From here I returned with the studio with a print out of all the poems. Each had a title and the name of the author and the format they had been written in. They vary in length and spacing. Some have very short lines and others have lots of words to a line.
First of all, I cut out each poem and stuck them centrally on their own piece of A4. This gave me a nice big margin around them. I counted the longest couple of lines from each poem to see how they related to each other.
I loved the idea of working big, but this meant needing something big to put the paper on to work on. I was able to borrow a drawing board that was 1270mm x 920 mm which gave me a basis - much bigger than that and I couldn't be able to support the paper I wanted to write on.
I ordered some paper that was the same dimensions as the roll from the gallery - 1.5m x 10 metres but a heavier weight, 200gsm. This was challenging to manoeuvre and to cut and so I tried to keep the cutting to a minimum and cut pieces that were 1.5m x 1m which was a two person and a huge table job!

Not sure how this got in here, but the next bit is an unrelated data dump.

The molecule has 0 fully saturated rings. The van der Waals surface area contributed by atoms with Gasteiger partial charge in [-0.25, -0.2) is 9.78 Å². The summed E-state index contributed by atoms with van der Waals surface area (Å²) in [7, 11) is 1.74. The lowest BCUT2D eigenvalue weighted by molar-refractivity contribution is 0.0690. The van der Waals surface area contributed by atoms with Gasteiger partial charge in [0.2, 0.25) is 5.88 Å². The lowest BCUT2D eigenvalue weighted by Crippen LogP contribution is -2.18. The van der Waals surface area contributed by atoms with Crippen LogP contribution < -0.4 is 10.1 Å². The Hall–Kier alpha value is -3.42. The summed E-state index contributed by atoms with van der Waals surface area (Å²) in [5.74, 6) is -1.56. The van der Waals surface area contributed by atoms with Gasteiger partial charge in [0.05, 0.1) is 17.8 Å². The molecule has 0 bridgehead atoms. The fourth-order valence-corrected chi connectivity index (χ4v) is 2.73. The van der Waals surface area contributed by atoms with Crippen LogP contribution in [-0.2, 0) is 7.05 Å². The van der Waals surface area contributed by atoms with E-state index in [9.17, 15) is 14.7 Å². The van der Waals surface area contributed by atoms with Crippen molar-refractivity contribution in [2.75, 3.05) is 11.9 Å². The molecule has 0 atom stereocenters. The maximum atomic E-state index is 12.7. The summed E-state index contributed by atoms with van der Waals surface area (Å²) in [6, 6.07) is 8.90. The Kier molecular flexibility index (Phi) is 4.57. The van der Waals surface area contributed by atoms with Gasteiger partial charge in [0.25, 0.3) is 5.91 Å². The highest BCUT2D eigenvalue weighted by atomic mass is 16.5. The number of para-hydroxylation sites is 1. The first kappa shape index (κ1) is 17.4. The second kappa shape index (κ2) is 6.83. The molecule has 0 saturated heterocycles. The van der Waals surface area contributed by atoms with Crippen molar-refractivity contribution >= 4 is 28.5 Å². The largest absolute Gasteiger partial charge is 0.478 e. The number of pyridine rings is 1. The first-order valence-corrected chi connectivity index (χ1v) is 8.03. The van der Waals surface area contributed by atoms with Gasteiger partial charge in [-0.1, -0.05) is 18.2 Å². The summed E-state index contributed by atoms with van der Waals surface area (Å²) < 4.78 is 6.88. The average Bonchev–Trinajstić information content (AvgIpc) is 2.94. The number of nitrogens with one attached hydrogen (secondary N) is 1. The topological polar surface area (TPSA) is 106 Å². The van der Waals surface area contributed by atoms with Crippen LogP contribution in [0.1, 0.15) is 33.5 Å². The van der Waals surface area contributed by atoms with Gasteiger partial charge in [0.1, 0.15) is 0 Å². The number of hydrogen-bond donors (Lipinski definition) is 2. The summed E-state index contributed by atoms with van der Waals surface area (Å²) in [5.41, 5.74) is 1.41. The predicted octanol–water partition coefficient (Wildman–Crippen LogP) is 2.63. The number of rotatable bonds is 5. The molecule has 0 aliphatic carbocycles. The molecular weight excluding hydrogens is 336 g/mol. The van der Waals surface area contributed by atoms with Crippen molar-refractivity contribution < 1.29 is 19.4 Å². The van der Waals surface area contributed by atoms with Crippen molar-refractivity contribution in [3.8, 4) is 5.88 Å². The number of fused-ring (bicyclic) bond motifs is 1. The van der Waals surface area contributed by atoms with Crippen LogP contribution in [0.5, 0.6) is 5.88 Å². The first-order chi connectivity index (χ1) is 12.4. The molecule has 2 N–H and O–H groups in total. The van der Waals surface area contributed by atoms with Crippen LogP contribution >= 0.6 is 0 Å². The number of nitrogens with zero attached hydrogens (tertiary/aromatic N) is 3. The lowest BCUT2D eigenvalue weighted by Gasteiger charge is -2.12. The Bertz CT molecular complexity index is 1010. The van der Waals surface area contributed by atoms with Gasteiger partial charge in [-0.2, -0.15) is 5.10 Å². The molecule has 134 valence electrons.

With the paper dimensions known I then borrowed a large whiteboard and wrote out each poem, experimenting with how many words I could get to a line and at what scale that would be able to work both on paper and the drawing board.
Knowing the line length and the number of lines then made it possible for me to work out the overall dimensions of each poem. With each poem, having written it out on the whiteboard - some, multiple times to get the font size correct for all words to fit on one line, I measured the length of the longest line and made notes all over my A4 pages, working out the margins I'd need for each.
I decided to do all eight pieces on the same sized piece of paper. Three worked better to be landscape orientation and five worked best portrait. I worked out that if I went for 5cm line spaces, seven of the poems would fit on the paper with the formatting they were written in - I didn't want to alter that. One poem I mapped out at 4cm line spaces so that it could fit on the same sized paper as the rest - and therefore fit on the drawing board to write.